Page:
Technology has made us slaves to WiFi and DVR and it's rebooted how we follow our national pastime thanks to stats like OPS (on base percentage plus slugging percentage) and VORP (value over replacement player). Sorry, if you just got used to OPS there is a new "it" acronym -- UZR.
UZR looks like the abbreviation for some breakaway Russian republic that you'd see as an Olympic medal count went rolling across the screen, or the measure of how much protection your sunscreen is giving you.
It stands for Ultimate Zone Rating, a complicated and calculated way to quantify defensive prowess, which is the final frontier of Sabermetrics.
UZR has been wrongly cited as the guiding force in the defensive-minded construction of the 2010 Red Sox. The team doesn't even use UZR. It has its own in-house defensive measurement.
While UZR might be all the rage in some fan and media baseball circles it's still a very foreign subject in the clubhouse of the Red Sox. I thought it might be fun to ask a few Sox players if they knew what UZR was while being upfront and telling them this reporter doesn't understand it.
Sox first baseman Kevin Youkilis is a Gold Glover, the traditional standard of defensive excellence. What does he think of UZR?
"I don't even know what it is," he said. "Hopefully, my UZR is sick."
Actually, Youk it is. According to fangraphs.com, Youkilis's 5.7 UZR was the third highest in the majors among first basemen with 500 innings or more of play, meaning he is considered 5.7 percent better than an average first baseman.
New Sox center fielder Mike Cameron, a three-time Gold Glover, knows a thing or two about defense. The 37-year-old Cameron is the poster child for the Sox' run prevention philosophy. He has been in the big leagues since 1995, when most of us were still using dial-up Internet.
"Whatever it is. I know I had a pretty good one. It's got to be pretty good," said Cameron.
Cameron is right. Last season, he had the fourth-highest UZR of any major league center fielder who played at least 500 innings (10.0).
Even if you don't understand the methodology behind the defensive metric madness, it does have some merit. We all noticed that Mike Lowell's hip reduced his range at third base last season.
According to fangraphs.com, of the 33 players who played at least 500 innings last season at third base, Mike Lowell tied David Wright of the Mets for the worst UZR at minus-10.4. The best third-base UZR belonged to American League Gold Glover Evan Longoria (18.5). The second was Ryan Zimmerman of the Washington Nationals, who won the National League Gold Glove (18.1).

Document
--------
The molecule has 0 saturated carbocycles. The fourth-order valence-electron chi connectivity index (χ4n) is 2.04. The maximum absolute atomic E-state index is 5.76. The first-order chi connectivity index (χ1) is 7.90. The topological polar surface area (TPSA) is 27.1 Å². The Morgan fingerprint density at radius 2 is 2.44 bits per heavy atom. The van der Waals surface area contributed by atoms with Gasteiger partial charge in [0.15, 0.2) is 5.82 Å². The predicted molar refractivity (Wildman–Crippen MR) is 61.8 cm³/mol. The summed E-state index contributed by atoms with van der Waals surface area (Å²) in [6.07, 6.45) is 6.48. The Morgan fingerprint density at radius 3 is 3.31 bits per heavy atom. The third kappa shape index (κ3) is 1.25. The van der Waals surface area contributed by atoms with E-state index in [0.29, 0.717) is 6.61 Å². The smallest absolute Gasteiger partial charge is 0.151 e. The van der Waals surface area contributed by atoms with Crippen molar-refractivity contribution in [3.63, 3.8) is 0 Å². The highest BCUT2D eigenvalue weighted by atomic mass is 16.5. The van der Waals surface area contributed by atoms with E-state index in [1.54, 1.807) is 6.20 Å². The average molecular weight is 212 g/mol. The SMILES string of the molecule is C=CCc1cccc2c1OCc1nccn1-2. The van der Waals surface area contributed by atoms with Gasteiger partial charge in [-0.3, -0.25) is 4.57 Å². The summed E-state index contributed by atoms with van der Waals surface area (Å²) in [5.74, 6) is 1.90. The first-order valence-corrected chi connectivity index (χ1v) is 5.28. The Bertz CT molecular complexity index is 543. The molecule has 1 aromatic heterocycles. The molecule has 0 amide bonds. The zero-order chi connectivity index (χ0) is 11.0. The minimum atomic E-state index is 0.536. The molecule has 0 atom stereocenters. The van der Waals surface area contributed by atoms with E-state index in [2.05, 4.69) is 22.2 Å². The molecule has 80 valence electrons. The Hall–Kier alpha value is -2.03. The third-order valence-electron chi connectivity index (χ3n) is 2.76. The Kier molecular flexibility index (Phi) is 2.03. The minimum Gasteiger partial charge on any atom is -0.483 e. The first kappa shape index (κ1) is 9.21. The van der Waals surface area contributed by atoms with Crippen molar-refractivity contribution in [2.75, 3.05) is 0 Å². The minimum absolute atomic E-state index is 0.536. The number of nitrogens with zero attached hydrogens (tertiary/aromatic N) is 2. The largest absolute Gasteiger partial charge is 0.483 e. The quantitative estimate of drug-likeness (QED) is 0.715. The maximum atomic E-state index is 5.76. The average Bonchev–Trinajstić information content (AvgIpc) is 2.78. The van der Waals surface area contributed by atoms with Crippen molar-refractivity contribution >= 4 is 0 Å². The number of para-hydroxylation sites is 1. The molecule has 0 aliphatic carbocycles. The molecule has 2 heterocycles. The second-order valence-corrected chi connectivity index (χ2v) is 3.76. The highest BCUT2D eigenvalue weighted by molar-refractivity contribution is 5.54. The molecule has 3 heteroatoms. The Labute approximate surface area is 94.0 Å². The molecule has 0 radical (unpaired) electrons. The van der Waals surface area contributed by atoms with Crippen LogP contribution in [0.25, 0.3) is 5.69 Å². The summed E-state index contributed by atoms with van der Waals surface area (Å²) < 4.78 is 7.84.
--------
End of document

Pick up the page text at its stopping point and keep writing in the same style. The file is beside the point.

There was some surprise when it was announced that Cameron would take over for Jacoby Ellsbury in center field, but the numbers back up the decision too.
Ellsbury had a minus-18.6 UZR, the lowest among 31 major league center fielders with 500 innings. Still, it's hard to believe a guy who stole home can't cover enough ground in center.
"I still don't really know what it is," said Ellsbury of UZR. What he does know is that he is not sure computer calculations can measure defensive ability.
"I think baseball people can tell who is a good defensive player, who has range," said Ellsbury. "You ask players in the league and they'll tell you. I think it's people that know the game and watch on a consistent basis that can tell."
"My personal opinion is everything in this world has gotten so technologically savvy. You can break down the game of baseball on a computer 100 times, but the bottom line is people got to go out there and play the game," Youkilis said. "Things are going to happen in games. There is still a human element. There is a human element to everything. Somebody can mess up on one play. There is Mother Nature too, the sun or a rainy day, or a guy slips. There is so much different stuff that you have to put in there, so I don't really go off of those UZRs. Is it UZRs?"
Yes, Youk it is.
Ah, what happened to the simpler days of baseball card stats? Youkilis had some fun with the argot of alphabet soup stats that are now in the game. "My OBPOSTR," he said.
"There are too many stats," said Youk. "I don't know. How do they do defense? If you make an error, you make an error. If you get to a ball, you get to a ball. What if you have a bad hamstring that day, and you can't get to that ball down the line that day? I don't know what they evaluate, but a good ball player is a good ball player. That's all I know."
Don't worry. The Sox know how to use computer calculations and trends without becoming beholden to them. Manager Terry Francona said defensive metrics are "more of a tool to evaluate in the winter. It doesn't come into play in the 7th inning."
That's a relief. The last things fans need is one more reason to second-guess a Sox manager.
Besides, there is really only one stat Sox players are concerned with this season.
"I guess the biggest stat is just wins and losses," said Ellsbury. "We look at at the end of the day do we win or lose."
That's still easy to measure.
...That's what the Patriots have when it comes to picks in the 2013 NFL Draft, which starts Thursday. After all those years of stockpiling picks the way a survivalist does non-perishables the Patriots have just five picks in this year's draft, thanks to Band-aid trades for Albert Haynesworth, Chad Ochocinco and Aqib Talib. Five picks would be the fewest draft picks in franchise history. (Part of that is attributable to the trimming of the draft to just seven rounds in 1994). Further complicating matters is that two of the Patriots' greatest needs are at wide receiver and cornerback, positions where they have sustained draft droughts. With that in mind, I'm convinced the Patriots are going trade back out of the first round of a quanity-over-quality draft where you're just as likely to pick a Pro Bowl player in the second and third round as you are in the first round.